For August 
6th. Left home on my return to Philadelphia. Met the Potok. Co. at Geo. Town & lodged there.
GW had expected to leave for Philadelphia on 3 Aug., stopping in Georgetown for the meeting of the Potowmack Company on that date. However, several weeks of rainy weather culminated in a bad storm and heavy rains on 2 and 3 Aug. which swelled the streams and washed out roads and bridges. GW then planned to attend the rescheduled meeting of the Potowmack Company on 6 Aug. and leave on 8 Aug. for Philadelphia. However, the first post to get through from Philadelphia to Alexandria after the storm arrived on 5 Aug. and brought news that made him change his plans. He wrote hurriedly to David Stuart the same day: “By the Mail which came into Alexandria this day, I have received letters, advising me of the recall of Mr. Hammond; & some other matters which have induced me to determine to proceed from Georgetown to Phila.” (PPRF). Among the “other matters” referred to was a reference in Secretary of War Timothy Pickering’s letter which arrived on that day. Pickering wrote: “On the subject of the [Jay] treaty I confess I feel extreme solicitude; and for a special reason which can be communicated to you only in person I entreat therefore that you will return with all convenient speed to the seat of Government. In the mean time, for the reason above referred to, I pray you to decide on no important political measure in whatever form it may be presented to you” (31 July 1795, DLC:GW). Pickering was undoubtedly referring to the intercepted dispatch from the French envoy Fauchet that seemed to incriminate Secretary of State Edmund Randolph in a bribery plot.
GW lodged at Suter’s tavern in Georgetown, which, since John Suter’s death in 1794, had been run by his son John Suter, Jr. (Ecker, Old George Town description begins Grace Dunlop Ecker. A Portrait of Old George Town. Richmond, Va., 1951. description ends , 28–29; GW’s Cash Memoranda, 29 Sept. 1794–17 Aug. 1797, RPJCB). GW had maintained his interest in the Potowmack Company during the presidential years but had been unable to attend the meetings. This general meeting was an important one, and Tobias Lear, now a director of the company, had urged GW to attend, or, if he could not, to send his proxy. At the meeting it was decided to open the books for 100 additional shares in the company, 60 to be subscribed by the state of Maryland and the remaining 40 by individuals. The locks and works at Little Falls were reported to be completed, with all impediments in the river between there and Great Falls removed. A decision was reached to start collecting tolls above Great Falls (BACON-FOSTER description begins Corra Bacon-Foster. Early Chapters in the Development of the Patomac Route to the West. Washington, D.C., 1912. description ends , 90; Lear to GW, 3 Aug. 1795, DLC:GW).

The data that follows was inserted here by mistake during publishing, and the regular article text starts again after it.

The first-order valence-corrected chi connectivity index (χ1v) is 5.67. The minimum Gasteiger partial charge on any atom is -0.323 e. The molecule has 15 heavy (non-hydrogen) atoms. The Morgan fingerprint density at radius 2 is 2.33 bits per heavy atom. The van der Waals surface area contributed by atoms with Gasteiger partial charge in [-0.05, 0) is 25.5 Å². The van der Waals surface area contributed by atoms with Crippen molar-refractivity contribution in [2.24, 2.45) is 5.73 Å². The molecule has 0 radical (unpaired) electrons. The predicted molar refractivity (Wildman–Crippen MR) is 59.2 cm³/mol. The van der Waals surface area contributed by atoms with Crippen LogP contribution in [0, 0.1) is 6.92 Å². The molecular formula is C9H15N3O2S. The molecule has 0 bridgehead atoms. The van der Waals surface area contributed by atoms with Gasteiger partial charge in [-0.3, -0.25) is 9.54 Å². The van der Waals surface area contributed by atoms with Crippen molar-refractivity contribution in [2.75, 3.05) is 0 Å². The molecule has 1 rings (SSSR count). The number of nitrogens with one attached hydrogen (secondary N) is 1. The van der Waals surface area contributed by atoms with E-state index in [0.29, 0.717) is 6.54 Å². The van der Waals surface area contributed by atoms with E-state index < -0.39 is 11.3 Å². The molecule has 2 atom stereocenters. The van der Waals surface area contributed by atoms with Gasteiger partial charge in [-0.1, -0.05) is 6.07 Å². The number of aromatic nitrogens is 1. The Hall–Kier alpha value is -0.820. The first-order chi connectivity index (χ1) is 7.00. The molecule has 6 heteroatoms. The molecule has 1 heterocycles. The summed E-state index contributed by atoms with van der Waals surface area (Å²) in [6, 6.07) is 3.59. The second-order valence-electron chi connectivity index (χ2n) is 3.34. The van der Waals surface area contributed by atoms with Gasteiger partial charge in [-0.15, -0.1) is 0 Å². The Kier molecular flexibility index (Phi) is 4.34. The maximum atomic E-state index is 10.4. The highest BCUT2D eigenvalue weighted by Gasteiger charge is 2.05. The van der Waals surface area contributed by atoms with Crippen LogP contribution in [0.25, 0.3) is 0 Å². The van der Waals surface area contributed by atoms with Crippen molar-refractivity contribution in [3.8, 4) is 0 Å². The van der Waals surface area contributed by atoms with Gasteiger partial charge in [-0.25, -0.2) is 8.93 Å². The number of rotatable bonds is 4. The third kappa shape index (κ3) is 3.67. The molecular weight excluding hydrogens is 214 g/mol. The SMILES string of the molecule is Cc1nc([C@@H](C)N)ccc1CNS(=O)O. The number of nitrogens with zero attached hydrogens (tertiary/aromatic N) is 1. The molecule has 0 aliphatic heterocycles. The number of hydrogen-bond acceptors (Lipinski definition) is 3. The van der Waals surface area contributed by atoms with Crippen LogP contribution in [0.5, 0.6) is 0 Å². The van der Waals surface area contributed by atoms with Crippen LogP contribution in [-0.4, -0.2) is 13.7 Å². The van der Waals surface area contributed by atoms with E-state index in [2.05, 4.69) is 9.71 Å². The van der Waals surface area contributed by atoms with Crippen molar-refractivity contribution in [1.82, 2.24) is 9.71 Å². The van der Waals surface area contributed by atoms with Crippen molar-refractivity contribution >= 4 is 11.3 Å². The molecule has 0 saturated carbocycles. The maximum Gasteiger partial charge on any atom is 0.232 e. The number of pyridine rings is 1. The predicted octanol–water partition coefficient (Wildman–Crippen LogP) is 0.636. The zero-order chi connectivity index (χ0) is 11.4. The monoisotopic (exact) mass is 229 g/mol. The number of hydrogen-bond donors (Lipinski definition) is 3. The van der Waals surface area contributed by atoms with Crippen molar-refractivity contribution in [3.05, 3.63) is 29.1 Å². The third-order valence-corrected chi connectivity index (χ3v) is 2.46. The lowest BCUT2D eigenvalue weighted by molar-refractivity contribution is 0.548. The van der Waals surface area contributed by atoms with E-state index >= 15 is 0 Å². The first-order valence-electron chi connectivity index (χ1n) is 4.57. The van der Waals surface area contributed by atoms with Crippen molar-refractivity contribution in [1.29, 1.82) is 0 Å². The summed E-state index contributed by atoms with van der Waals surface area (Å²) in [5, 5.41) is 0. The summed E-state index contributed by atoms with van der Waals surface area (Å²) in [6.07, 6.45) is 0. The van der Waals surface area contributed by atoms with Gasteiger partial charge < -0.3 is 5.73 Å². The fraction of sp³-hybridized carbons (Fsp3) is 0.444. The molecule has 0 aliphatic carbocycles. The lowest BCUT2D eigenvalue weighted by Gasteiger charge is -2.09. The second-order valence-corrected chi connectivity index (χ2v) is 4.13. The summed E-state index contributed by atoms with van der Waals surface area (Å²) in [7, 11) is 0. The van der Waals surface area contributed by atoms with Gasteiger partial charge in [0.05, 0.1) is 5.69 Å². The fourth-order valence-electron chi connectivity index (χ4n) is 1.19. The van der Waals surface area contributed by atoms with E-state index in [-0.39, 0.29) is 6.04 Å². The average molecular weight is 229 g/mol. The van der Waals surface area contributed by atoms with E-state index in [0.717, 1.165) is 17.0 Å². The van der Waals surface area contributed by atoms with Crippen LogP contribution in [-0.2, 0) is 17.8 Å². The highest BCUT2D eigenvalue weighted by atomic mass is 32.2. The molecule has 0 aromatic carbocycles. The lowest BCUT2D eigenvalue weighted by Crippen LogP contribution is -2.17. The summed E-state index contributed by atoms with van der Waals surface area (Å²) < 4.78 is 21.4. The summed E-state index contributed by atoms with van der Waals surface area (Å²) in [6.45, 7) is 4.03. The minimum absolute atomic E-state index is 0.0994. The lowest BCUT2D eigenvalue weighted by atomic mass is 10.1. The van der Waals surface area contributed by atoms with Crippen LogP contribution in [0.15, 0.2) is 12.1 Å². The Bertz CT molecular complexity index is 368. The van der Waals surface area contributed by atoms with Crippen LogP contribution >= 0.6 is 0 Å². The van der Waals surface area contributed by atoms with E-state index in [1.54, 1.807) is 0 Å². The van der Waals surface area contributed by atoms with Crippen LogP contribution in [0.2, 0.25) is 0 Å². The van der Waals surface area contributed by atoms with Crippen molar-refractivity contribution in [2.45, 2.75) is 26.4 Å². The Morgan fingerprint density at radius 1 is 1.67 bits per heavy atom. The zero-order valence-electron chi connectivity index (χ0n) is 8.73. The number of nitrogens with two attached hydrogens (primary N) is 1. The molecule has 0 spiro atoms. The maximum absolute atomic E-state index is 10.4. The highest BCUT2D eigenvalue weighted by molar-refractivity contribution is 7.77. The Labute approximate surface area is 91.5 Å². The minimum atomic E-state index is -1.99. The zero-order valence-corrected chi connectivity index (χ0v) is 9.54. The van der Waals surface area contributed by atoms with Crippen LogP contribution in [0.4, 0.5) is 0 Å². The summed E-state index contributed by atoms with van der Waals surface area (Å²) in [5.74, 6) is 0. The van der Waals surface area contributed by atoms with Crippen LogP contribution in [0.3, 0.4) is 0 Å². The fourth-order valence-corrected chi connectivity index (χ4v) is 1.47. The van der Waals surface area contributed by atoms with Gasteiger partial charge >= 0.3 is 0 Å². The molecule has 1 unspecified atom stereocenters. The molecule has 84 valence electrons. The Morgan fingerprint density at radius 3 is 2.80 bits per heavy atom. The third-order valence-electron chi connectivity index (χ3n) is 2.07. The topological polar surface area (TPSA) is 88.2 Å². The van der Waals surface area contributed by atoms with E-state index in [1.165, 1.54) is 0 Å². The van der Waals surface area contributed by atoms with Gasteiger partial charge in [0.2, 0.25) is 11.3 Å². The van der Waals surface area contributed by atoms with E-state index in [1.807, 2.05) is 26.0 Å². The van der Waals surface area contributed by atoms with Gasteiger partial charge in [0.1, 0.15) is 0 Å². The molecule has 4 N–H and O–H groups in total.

7. Breakfasted at Bladensburgh—din. at Vanhornes & lodged at Spurriers.
The roads in Maryland were still in very bad condition after the recent torrential rains. The journey from Bladensburg, where GW breakfasted, to Van Horne’s, where he dined, was only nine miles. It was probably on this stretch of road that the horses became mired and GW had to pay £1 7s. 6d. to have them extricated (GW’s Cash Memoranda, 29 Sept. 1794–17 Aug. 1797, RPJCB).
8. Breakfasted at Baltimore and dined and lodged at Websters.
9. Breakfasted at Hartford dined at Susquehanna and lodged at Charles town.
On this day GW probably stopped at John H. Barney’s tavern on the west bank of the Susquehanna River. On 17 Aug., GW’s cash memorandum notes “By a Bank bill of five dollars, sent Mr. Barney of Havre de grace, out of wch. to rec[eiv]e the ferriage I forgot to pay when I crossed on my last journey from Virga. the bal[anc]e to be returned to me—or paid when I call there again. Note, this Bill was returned in a letter from Mr. Barney informing me that I had paid the ferriage” (29 Sept. 1794–17 Aug. 1797, RPJCB).
10. Breakfasted at Elkton—Dined at Newcastle and lodged at Wilmington.
11. Breakfasted at Chester and dined in Phila.